"There's no way I'm drinking that!" was the response I got from one otherwise happy-go-lucky wine taster at last weekend's The First Sip. She was peering into a glass of muddy, light-brownish liquid, which was 2010 Chardonnay in the making.
I was pouring finished, brilliant-gold 2009 Van Ruiten Chardonnay, showing nice creamy citrus and apple flavors, then referring the fearless over to the barrel to my right for a sample of the ugly 2010 version.
The challenge of having that first sip in November is that most new wines are going through what we call in the business "ML," "malo" or "that funky phase."
During this time, malo-lactic bacteria are breeding wildly, eating up the very sharp malic acid - think overly tart green apples - and pooping out the much more smooth lactic acid. This secondary, malo-lactic fermentation stabilizes the wine and softens it at the same time.
Winemakers usually avoid tasting wines going through ML, because the swarms of natural bacteria are also spitting out a constant stream of carbon dioxide along with a temporary earthiness or even sweaty socks flavor.
Van Ruiten's Chardonnay was - like it or not - a perfect example of the winemaking process for those willing to learn. You essentially had a muddy, carbonated, somewhat acidic beverage, with some emerging nice tropical and citrus flavors serving as a preview of the goodness to come.
By about Christmas, the bacteria will have completed their meal and mostly died off, and the wine will have dissipated its carbonation and funkiness. By February, the cloudiness will have fallen to the bottom of the barrel, leaving the wine looking clear, as you are accustomed to seeing it.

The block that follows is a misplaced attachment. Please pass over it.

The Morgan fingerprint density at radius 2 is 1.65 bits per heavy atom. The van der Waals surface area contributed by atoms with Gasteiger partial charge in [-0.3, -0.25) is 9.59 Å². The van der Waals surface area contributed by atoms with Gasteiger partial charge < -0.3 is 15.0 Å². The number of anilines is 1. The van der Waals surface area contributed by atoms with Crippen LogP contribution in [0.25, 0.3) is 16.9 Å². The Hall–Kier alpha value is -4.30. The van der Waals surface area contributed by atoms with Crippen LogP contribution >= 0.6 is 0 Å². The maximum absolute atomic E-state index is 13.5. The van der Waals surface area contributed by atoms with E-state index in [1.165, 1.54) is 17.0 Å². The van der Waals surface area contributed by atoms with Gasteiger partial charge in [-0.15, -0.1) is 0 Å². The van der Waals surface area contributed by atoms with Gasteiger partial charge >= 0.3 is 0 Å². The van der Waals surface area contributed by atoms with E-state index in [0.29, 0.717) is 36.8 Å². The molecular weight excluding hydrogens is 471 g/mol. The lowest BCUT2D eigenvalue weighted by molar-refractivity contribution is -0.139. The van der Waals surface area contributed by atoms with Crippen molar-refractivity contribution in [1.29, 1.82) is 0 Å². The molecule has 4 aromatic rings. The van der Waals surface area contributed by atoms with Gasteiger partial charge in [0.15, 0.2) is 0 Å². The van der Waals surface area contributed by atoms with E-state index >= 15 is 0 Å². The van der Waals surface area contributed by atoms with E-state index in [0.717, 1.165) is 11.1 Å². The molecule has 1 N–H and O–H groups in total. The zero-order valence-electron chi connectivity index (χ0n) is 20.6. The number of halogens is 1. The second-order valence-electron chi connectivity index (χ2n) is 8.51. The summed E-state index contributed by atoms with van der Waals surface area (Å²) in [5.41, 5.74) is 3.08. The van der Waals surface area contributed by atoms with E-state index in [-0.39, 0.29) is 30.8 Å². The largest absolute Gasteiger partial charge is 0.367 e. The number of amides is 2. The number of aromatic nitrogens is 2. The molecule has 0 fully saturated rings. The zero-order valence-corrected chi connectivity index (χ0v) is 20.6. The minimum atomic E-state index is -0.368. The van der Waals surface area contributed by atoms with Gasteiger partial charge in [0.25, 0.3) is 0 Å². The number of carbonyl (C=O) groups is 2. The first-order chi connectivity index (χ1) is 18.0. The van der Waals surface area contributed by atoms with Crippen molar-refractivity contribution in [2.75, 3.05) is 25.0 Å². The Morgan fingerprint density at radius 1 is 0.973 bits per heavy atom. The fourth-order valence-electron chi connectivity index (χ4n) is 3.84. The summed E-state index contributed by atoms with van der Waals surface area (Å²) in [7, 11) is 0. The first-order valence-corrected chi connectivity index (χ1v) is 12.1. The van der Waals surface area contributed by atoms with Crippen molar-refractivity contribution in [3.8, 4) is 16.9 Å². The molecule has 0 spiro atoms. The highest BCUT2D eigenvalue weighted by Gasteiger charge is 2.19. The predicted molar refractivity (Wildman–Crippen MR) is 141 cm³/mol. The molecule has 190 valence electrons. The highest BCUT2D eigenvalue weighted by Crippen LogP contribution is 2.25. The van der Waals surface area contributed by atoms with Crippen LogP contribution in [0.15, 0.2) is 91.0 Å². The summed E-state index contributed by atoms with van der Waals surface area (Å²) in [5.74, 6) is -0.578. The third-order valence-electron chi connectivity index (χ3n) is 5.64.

Wineries going for a fruit-forward style of Chardonnay will then rack (pump) the wine into a tank that will be chilled down near freezing to make sure those broken-glass-like crystals of tartrates get thrown away, rather than form in the bottle in your fridge. This style of Chard is bottled in late winter/early spring.
If a winery wishes to make a big, buttery style of Chard, the wine will be stirred every few weeks or so to get all that mud - composed mostly of dead yeast - back up into the liquid, contributing a creamy, yeasty and even more buttery big mouthfeel. New French or American oak barrels can also kick in over the course of 18 months or more of aging to finish spreading on another heaping layer of flavors.